Review: Voice of War (Threadlight #1) by Zack Argyle

Rating: 8/10


While preparing for the birth of his first child, Chrys Valerian is tasked with uncovering the group responsible for a series of missing threadweavers–those able to see and manipulate threadlight. With each failure, the dark voice in his head grows louder, begging to be released.

A young girl from a secret city in the center of the Fairenwild veers off course to explore the streets of Alchea. She never expected that her journey would end in chains.

Far in the deserts to the south, a young man’s life changes after he dies.

When Chrys learns who is responsible for the missing threadweavers, they come for him and his family. He must do everything in his power to protect those he loves, even if it means trusting strangers or, worse, the dark voice in his mind.

Together, they will change the world–whether they intend to or not.


Voice of War is the first installment in the Threadlight series and Zack Argyle’s debut novel. It is a very well-written story with boatloads of intrigue built in, fascinating characters, and an interesting and unique magic system. I thoroughly enjoyed this book.

Starting with the narrative, Argyle does a really nice job of describing the different threads from varying perspectives. While there are many characters to follow, the reader gets three main viewpoints: that of Chrys, Lauren, and Alverax. This, to me, is where the author’s writing really shines as we have three different people with completely misaligned motivations, goals, and experiences; yet, the story interchanges between the three of them effortlessly. They are all relatable, their journeys emotional, all with really interesting pasts.

Good men do what must be done, even if it is dark.

This quote sums it up for a lot of the characters in this book as many are forced to do dark things in order to accomplish what each thinks is right, but amongst the many characters, Chrys gets the majority of words dedicated to his portion of the story. He is also a bit of a classic reluctant hero, in that he is not really morally ambiguous. Not of his own volition, at least, but you will have to read the book to decipher that cryptic wording! Really, though, Chrys is just a good guy. Full stop. And I like that.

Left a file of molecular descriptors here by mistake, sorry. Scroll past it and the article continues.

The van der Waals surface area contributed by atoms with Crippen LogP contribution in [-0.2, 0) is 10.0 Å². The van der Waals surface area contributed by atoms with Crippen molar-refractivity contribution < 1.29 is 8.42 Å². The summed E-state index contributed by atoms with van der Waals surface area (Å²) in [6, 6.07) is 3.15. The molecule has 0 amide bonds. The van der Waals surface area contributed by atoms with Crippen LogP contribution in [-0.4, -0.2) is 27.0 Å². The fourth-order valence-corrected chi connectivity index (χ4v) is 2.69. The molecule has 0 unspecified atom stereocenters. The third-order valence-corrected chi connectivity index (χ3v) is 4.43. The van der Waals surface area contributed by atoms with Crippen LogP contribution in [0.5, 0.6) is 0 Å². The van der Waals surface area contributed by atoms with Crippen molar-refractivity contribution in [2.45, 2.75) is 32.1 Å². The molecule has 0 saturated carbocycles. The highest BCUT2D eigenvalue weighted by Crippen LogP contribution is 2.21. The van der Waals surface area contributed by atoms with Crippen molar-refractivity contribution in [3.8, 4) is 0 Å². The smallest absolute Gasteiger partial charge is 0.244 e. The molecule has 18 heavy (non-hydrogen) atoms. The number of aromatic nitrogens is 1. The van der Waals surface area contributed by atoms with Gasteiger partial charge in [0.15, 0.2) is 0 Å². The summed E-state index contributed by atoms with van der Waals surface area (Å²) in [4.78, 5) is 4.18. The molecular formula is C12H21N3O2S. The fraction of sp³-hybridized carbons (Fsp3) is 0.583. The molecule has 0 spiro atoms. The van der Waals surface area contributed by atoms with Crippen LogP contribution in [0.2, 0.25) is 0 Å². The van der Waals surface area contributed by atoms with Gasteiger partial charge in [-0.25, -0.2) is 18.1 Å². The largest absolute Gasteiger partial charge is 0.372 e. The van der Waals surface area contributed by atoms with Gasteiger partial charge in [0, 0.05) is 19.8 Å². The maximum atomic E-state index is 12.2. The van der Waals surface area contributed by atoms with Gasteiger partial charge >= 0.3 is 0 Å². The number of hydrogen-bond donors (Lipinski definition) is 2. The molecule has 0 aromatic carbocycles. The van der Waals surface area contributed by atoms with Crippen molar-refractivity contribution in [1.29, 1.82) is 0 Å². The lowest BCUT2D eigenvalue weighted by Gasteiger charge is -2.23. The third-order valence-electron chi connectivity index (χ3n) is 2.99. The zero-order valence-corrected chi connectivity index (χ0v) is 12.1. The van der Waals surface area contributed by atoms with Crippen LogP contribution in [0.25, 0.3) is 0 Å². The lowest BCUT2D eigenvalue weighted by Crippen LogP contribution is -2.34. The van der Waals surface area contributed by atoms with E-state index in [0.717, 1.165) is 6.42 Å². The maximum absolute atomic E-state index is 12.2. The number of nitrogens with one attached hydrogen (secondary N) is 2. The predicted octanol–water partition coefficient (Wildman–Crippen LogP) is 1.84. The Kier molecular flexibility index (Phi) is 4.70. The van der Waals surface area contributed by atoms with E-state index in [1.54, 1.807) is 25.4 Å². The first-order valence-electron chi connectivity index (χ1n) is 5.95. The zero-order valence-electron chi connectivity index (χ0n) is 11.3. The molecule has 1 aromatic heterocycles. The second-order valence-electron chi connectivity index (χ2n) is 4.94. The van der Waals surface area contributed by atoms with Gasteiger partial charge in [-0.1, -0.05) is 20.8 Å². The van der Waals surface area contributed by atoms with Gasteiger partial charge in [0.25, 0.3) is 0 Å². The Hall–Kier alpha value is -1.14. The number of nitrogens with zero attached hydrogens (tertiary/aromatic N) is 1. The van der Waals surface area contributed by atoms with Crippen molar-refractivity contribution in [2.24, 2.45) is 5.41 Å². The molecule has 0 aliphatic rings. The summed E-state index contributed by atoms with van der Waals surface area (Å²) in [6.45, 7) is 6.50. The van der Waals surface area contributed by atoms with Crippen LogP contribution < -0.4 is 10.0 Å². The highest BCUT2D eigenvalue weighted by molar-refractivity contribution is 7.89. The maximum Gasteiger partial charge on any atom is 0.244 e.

Courage is the core, but humility is the foundation.

I love how Argyle took all of these interesting characters and gave them storylines that interconnect, eventually. That does not necessarily mean they all end up in the same place, but I get big butterfly effects vibes from the story. What one does throws off the balance for another, and when that one makes a move to equalize things, it throws off another. And so on. That should not be surprising, as the world the author has created is not a very big one, so small ripples cause big waves. What that means to the reader is that there is constant drama and suspense. The tension spring is constantly being coiled and released, keeping the reader’s attention on what turned out to be a story full of intrigue.

The magic system plays into the plot a lot, too, and it is really unique, as well, the basic idea being the existence of threads of magic that some few chosen are able to push off of or pull, with different causes and effects. Of course, there is more to this than meets the eye, and things do get much more complicated. I do not want to get into too much detail about this part of the book because it would not be fair to spoil some of the surprises that come along in the latter part of the story. Just know it gets INTERESTING.

Laurel was… captivated with the idea of coincidence. Was there such a thing?

I chose to highlight this quote because it was one of the biggest pieces of the book that took me out of the story a few times as I read. There were a couple big coincidences that were chosen to move the story along, and I am not a huge fan of that as a catalyst in writing. In my opinion, the same plot points can be reached with a more deliberate, storyboarding approach. This did affect how I rated the book, but not enough to make it not worth reading.

And if there is any one reason to continue reading, it is that ending. Wow! Luckily, I had book 2 (Stones of Light) on hand, because I would not have wanted to wait to see what happens. Argyle leaves the doors completely open as to where to take the story next, and I am excited about the direction.

Overall, I really liked Voice of War. There is so much to like: deep, flawed characters; a plot bursting with intrigue, and a unique magic system that fits right in with this complex world that Argyle created. I am really looking forward to Stones of Light and continuing this story. This book gets my recommendation for fans of fantasy.

6 Comments Add yours

  1. I have this on my kindle! I definitely like the butterfly effect, not so much a fan of coincidences either. Still sounds like a worthy read. Great review, as always. 🙂

    Liked by 1 person

  2. This sounds good! Stories with multiple POVs can be so interesting depending on how the author chooses to connect the characters.

    Liked by 1 person

    1. Thank you. I agree, and Zack does a good job of it in this book.

      Liked by 1 person

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